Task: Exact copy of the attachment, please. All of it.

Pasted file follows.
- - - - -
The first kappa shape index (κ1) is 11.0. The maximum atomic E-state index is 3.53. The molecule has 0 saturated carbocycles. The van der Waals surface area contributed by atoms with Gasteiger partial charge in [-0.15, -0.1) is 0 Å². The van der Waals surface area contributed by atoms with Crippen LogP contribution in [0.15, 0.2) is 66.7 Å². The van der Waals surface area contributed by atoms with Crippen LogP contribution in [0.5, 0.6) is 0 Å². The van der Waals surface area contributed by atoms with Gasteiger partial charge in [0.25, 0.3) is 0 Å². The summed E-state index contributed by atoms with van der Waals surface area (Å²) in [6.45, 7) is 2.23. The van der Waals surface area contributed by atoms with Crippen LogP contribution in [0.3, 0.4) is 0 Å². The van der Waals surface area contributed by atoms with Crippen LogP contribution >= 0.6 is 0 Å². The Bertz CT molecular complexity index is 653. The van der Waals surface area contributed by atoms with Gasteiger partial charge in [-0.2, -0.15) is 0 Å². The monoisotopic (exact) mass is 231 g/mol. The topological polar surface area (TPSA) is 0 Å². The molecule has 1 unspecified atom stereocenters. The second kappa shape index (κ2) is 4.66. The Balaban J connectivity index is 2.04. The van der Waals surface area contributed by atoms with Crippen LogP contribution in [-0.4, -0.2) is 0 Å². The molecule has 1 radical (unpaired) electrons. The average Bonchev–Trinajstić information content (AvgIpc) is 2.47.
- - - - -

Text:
The first kappa shape index (κ1) is 11.0. The maximum atomic E-state index is 3.53. The molecule has 0 saturated carbocycles. The van der Waals surface area contributed by atoms with Gasteiger partial charge in [-0.15, -0.1) is 0 Å². The van der Waals surface area contributed by atoms with Crippen LogP contribution in [0.15, 0.2) is 66.7 Å². The van der Waals surface area contributed by atoms with Crippen LogP contribution in [0.5, 0.6) is 0 Å². The van der Waals surface area contributed by atoms with Gasteiger partial charge in [0.25, 0.3) is 0 Å². The summed E-state index contributed by atoms with van der Waals surface area (Å²) in [6.45, 7) is 2.23. The van der Waals surface area contributed by atoms with Crippen LogP contribution in [0.3, 0.4) is 0 Å². The van der Waals surface area contributed by atoms with Crippen LogP contribution >= 0.6 is 0 Å². The Bertz CT molecular complexity index is 653. The van der Waals surface area contributed by atoms with Gasteiger partial charge in [-0.2, -0.15) is 0 Å². The monoisotopic (exact) mass is 231 g/mol. The topological polar surface area (TPSA) is 0 Å². The molecule has 1 unspecified atom stereocenters. The second kappa shape index (κ2) is 4.66. The Balaban J connectivity index is 2.04. The van der Waals surface area contributed by atoms with Crippen LogP contribution in [-0.4, -0.2) is 0 Å². The molecule has 1 radical (unpaired) electrons. The average Bonchev–Trinajstić information content (AvgIpc) is 2.47.